Last Monday, I attended the 33rd Annual Lincoln Awards Luncheon of the Illinois Council Against Handgun Violence(ICHV). This year’s award recipient was Democratic U.S. Representative Robin Kelly of the 2nd Congressional District. Since long before she was elected to the U.S. House, Congresswoman Kelly has been striving to find ways to reduce the tragedy of gun violence in our society. The ICHV Award recognized her efforts.
Among her comments, Representative Kelly spoke of her attempts to find common ground on the gun issue with Congressional colleagues from both sides of the aisle. For instance, right now there is a push by the NRA to make gun silencers legal. (They have been illegal for civilians for decades in the United States, along with the sawed-off shotgun.)
Hoping to find a Republican legislator who might have a personal perspective on this issue, she made an appointment to speak with Louisiana Congressman Steve Scalise. Representative Scalise was one of four congressmen shot while playing baseball with colleagues in Washington D.C.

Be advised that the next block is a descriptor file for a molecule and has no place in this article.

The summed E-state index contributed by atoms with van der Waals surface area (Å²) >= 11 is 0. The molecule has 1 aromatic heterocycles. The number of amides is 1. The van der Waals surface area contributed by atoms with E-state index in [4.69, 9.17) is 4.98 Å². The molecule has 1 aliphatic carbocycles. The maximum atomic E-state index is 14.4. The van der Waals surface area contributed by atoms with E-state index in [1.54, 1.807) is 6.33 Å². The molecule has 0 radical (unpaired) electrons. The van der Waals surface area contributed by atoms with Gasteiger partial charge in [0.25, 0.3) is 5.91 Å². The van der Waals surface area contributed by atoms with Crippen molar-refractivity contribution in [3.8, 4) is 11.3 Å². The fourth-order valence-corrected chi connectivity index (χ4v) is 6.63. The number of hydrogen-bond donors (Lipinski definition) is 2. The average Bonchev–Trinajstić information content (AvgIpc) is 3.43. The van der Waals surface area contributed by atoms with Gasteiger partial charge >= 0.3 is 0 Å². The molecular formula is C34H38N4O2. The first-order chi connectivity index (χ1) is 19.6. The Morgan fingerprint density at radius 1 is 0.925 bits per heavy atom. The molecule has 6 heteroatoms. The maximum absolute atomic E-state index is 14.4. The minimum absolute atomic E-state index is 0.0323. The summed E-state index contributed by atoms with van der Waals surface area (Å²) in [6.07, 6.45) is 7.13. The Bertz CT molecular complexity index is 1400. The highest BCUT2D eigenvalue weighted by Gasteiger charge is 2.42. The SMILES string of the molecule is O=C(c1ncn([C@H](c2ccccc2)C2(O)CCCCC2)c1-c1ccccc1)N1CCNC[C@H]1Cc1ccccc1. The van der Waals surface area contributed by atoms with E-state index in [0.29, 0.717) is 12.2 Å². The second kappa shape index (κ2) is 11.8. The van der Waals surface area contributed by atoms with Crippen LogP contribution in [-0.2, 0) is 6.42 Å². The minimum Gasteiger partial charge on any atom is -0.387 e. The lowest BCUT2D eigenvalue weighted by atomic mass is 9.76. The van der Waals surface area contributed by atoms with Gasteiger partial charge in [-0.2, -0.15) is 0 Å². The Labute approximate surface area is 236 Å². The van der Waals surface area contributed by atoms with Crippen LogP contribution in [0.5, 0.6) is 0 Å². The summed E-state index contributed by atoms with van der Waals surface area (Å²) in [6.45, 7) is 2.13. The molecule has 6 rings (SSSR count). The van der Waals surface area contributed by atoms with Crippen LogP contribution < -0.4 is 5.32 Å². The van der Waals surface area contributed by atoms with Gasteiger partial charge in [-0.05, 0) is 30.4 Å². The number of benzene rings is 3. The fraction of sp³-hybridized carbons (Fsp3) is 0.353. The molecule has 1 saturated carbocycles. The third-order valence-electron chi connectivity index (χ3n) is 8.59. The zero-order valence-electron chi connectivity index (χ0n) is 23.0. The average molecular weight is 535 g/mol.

Kelly was only given 5 minutes of the congressman’s time but made the most of it. She immediately got into a discussion about silencer legalization. She pointed out that if Scalise’s crazy assailant’s gun had been equipped with a silencer a lot more shots could have been fired and people injured or killed before anyone knew what was actually happening. She added that the same could be said about the crowd in the Las Vegas shootings.
But even with such clear logic against silencers staring him in the face, Congressman Scalise told Robin that he will support the legalization of silencers. To me the congressman’s response was mind-boggling. It reminded me once again of how firm the grip of the NRA has become on too many legislators, and how successful the “guns make us safer” propaganda has become as an NRA tool to influence voters. Continue reading Guns for Everyone!